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  • Writer's pictureAlexis McLaughlin

Members of White Supremacist Group Now Prefer Term "Morally Divergent" to "Nazi"

Members of the white supremacist organization Aryan Nations have announced in a statement to the press that going forward, they would like to be referred to as “morally divergent persons” rather than “Nazis” by the general public.


“These last few years have shone a spotlight on the stigma our community has always been up against,” chapter leader Dade Cutler said in a sober tone. “We’ve had so many labels forced upon us: Nazis, neo-Nazis--the list goes on and on. And it’s all for advocating for the white, Christian, heterosexual and genetically pristine ethnostate that our forefathers always envisioned for us. All for being different.”


Dodging an empty Coke bottle sailing toward his head, Cutler pressed forward. “But people like us--people who don’t conform to societal fads or hate crime legislation--we, too, have a voice, and that voice is valid.”


Explaining that the term “morally divergent” examines their hatred of dark skin and “the Jewish elite” with a spirit of affirmation rather than judgement, chapter secretary Taylor “Dixie Man” Morgan emphasized the need for more inclusive language in order to hold space for those with differing ethical abilities.


“We’re all in this ballpark called America--and it’s time we all get a chance in the field,” Morgan thundered, his face aglow in the light of his tiki torch. The impassioned race realist then went on to decry the portrayal of white supremacists as the go-to villains in film and television.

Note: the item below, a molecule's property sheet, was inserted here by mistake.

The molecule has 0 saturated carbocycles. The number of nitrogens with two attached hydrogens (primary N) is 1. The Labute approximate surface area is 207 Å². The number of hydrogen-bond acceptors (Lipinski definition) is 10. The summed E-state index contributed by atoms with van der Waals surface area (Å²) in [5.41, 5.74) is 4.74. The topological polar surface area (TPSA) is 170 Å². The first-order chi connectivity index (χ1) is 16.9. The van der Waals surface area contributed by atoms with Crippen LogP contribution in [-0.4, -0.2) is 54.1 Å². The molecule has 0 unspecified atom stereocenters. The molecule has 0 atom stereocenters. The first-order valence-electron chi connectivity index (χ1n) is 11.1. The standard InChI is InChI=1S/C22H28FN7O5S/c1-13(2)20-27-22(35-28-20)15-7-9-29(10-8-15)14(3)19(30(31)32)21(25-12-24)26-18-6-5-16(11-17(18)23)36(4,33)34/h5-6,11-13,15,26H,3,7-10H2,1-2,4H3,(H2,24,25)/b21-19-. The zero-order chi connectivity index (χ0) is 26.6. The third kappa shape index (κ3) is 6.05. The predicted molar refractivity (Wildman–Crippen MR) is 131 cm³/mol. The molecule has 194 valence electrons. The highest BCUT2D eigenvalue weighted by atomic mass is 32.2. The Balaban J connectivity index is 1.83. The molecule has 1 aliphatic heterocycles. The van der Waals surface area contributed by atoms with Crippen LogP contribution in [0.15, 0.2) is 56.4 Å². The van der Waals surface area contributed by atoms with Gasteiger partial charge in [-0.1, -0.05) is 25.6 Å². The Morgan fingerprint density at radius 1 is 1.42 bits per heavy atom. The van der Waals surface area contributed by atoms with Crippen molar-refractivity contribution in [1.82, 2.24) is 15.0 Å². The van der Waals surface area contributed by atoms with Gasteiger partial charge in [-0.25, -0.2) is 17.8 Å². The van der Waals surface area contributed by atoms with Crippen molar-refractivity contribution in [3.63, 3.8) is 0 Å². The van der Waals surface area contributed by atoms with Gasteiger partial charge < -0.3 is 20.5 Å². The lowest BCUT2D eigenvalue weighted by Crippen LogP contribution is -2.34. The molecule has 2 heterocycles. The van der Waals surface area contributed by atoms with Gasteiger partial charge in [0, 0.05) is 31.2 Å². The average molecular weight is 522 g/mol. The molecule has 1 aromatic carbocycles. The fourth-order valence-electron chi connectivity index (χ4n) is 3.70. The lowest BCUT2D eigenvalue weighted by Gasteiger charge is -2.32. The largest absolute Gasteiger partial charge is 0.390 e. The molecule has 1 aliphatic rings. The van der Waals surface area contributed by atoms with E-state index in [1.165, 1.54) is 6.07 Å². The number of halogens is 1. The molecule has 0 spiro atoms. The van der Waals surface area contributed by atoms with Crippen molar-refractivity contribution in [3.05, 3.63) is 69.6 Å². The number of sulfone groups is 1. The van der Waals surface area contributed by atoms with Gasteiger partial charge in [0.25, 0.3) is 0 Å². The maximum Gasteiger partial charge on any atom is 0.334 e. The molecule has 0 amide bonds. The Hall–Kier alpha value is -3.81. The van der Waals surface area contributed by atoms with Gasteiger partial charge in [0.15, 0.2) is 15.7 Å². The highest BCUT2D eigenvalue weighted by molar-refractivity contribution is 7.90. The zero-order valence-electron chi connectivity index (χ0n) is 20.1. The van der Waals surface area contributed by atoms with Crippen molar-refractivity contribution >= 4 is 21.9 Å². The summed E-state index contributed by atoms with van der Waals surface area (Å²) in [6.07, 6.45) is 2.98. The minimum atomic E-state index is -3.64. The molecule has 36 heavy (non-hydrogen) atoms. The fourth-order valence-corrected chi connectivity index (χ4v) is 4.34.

“We all saw that two-parter of All In The Family where the Kweens Kouncil of Krusaders threaten to burn that cross on the Bunkers’ lawn. The lack of nuance they exhibited would be laughable, if it weren’t perpetuating such harmful stereotypes. The overwhelming majority of our work is done through beatings at night or in secluded areas and peaceable voter intimidation--but of course, the media doesn’t want you to know that.”


The conference came to a close with Cutler, Morgan, and several Aryans-in-Training admonishing groups like the Anti-Defamation League and NAACP for using “marginalizing rhetoric” to characterize them and other supremacist organizations, including terms such as “hate group,” “domestic terrorists,” and “not condemned by former President Trump before public pressure mounted.”


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